In the legend of the Dream Team (1992 edition), the game that everyone wishes they had seen was a scrimmage that then-coach Chuck Daly organized between players from the Eastern Conference and the Western Conference. Daly was apparently concerned that too much competition in practice could have an adverse effect on the Dreamers -- but finally, in the lead up to Barcelona, he succumbed and allowed the best in the world to settle things at full speed. It was, it is reported, a game for the ages.
We may have seen another tonight. Thirty years after the Miracle on Ice, the game of the Olympics has changed -- never again will a sports power like the United States send a bunch of amateurs to take on professionals, from the Soviet Union or anywhere else. But the challenge of international competition remains the same.
And tonight, with the pressure on the home team, the US-Canada hockey game was (perhaps) a throw-back to the East/West scrimmage in 1992. For 60 minutes, with end-to-end action, the game was played at the intensity level of a Stanley Cup final -- but with the talent one would see in an All-Star Game. Favored Canada outshot the US 45-22, but US goalie Ryan Miller answered the barrage -- especially in the last few minutes -- and bought his team a bye into the quarterfinals of the medal round. Team Canada will now face tough questions and brutal headlines as it heads in the second week of the competition.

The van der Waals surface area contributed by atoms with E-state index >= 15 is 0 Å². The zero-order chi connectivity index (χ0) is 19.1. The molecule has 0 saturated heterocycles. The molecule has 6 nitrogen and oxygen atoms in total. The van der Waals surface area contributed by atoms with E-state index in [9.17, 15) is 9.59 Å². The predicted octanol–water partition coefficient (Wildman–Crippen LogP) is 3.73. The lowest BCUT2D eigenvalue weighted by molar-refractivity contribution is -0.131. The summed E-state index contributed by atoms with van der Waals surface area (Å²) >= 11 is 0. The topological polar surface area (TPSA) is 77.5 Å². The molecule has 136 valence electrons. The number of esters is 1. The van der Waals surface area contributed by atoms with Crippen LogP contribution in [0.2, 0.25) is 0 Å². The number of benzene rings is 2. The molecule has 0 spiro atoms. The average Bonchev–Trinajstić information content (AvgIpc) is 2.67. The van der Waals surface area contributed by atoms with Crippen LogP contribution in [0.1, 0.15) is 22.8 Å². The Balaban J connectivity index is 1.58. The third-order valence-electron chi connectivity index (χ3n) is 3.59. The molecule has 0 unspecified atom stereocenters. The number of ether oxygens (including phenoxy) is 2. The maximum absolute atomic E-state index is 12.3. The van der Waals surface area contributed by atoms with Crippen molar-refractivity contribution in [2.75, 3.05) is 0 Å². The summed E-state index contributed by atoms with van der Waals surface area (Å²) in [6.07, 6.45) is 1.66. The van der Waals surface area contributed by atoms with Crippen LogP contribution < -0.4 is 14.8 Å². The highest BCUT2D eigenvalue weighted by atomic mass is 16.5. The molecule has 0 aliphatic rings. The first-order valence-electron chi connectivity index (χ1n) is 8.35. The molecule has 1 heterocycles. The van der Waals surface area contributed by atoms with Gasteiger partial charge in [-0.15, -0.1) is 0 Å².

Whether the US can survive to the medal stand (which has happened only once since 1980 (a silver in 2002)), it was the type of game that the NHL can be proud of -- and one that justifies the suspension of the NHL season for two weeks to allow the Olympics to proceed.
Do we believe in miracles?
Perhaps not, anymore.
But we do believe in international sport played at the highest level.
And on national TV, rather than in a closed practice.